Reference: FSRCD 111
01. Biddy's Beat (Taylor)
02. Theodora (Taylor)
03. Mood for Mendes (Taylor)
04. Daddy-O (Taylor)
05. Cu-Blu (Taylor)
06. Day Dreaming (Taylor)
07. Can You Tell by Looking at Me (Taylor)
08. Tune for Tex (Taylor)
Originally issued in 12" album as Argo LP 650
Clark Terry, Willie Cook (tp), Britt Woodman (tb), Johnny Hodges (as), Paul Gonsalves (ts), Harry Carney (bs), Billy Taylor (p), Earl May (b), Ed Thigpen (d).
Recorded in Chicago, on November 17, 1957
Liner notes by Don Gold
Reissue produced by Jordi Pujol
"Duke Ellington had an uncanny knack for assembling smaller groups of bandmates (say, seven or eight) and scoring music for them that retained all the oomph of his full orchestra. And though this isn't one of those small Ellingtonian unit sessions, it's just about the next best thing. Having assembled several members of Duke's band and written eight definitely Duke-influenced tunes, pianist/composer Billy Taylor's Taylor Made Jazz would probably have been marketed as a "tribute album" if it had been released recently. But given the recording's vintage (1957), there are two types of people who would be most interested in it: historical completists who want their collections to include a majority of the recording catalog pertinent to a certain musician (i.e., Taylor or Ellington), or Johnny Hodges fans. "Biddy's Beat" swings; "Daddy-O"'s got a little spunk; "Cu-Bu" is (what else?) a cool blues. Clark Taylor is as mellow as ever and there's even some solo room for Harry Carney. On one hand, Taylor Made Jazz is a great example of the standard mid-'50s studio sessions highlighted by clean solos, tight ensembles, and tasteful accompaniment work from a bunch of veteran players. On the other hand, this session really seems like an opportunity Taylor had to try out some of his pretty ballad material with Hodges, Ellington's alto sax balladeer extraordinaire. Half of Taylor Made Jazz consists of slow n' syrupy solo tunes for Hodges, and despite the rest of the record's strong swinging, this gushier material becomes the center of attention. Check out the versatility of his rigid vibrato on "Day Dreaming" (different from the Billy Strayhorn-penned "Daydream," even though it sounds a lot like the work of Duke's alter ego) to hear how nearly classically perfect Hodges could be. Heck, he puts Marcel Mule to shame."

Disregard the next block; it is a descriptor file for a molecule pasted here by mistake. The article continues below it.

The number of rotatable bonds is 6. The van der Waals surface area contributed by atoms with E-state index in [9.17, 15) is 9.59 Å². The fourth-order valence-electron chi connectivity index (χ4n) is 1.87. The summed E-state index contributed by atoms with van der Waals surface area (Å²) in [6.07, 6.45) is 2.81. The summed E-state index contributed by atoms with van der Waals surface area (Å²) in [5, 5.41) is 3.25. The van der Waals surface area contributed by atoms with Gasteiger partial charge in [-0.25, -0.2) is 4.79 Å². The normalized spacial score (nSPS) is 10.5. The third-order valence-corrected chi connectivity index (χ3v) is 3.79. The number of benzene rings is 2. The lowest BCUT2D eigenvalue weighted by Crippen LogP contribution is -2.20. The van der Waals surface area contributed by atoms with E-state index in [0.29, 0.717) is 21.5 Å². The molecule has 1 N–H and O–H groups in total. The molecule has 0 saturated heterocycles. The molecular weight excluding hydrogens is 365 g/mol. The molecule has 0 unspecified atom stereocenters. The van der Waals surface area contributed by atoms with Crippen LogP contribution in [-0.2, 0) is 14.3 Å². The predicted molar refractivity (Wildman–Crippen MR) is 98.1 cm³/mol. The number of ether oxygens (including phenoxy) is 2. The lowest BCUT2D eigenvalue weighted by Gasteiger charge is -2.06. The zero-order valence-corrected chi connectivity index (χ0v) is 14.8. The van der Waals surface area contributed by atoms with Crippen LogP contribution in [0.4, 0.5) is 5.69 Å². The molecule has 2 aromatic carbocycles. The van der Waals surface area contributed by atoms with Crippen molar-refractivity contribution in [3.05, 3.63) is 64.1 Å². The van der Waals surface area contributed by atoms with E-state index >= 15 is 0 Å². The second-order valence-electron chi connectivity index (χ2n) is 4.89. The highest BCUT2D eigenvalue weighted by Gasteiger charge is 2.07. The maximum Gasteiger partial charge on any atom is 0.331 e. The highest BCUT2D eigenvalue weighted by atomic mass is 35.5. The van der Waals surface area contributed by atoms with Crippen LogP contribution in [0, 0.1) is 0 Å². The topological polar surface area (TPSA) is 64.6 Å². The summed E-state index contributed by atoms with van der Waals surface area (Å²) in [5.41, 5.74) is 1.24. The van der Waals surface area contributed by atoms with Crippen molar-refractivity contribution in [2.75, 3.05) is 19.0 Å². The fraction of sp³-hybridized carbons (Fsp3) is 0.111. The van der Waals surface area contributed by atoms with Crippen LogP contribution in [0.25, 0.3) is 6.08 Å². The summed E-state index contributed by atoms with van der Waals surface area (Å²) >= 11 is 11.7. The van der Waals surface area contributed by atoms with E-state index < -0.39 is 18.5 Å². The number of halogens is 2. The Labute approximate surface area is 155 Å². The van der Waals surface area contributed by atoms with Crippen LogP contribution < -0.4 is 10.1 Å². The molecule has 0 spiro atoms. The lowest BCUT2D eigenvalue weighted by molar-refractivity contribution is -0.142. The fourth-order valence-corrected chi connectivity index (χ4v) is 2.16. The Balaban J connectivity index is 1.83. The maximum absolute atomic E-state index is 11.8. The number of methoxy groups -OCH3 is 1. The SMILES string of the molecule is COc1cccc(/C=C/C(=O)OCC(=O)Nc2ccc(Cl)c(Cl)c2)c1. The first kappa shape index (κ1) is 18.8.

John Uhl -All Music Guide
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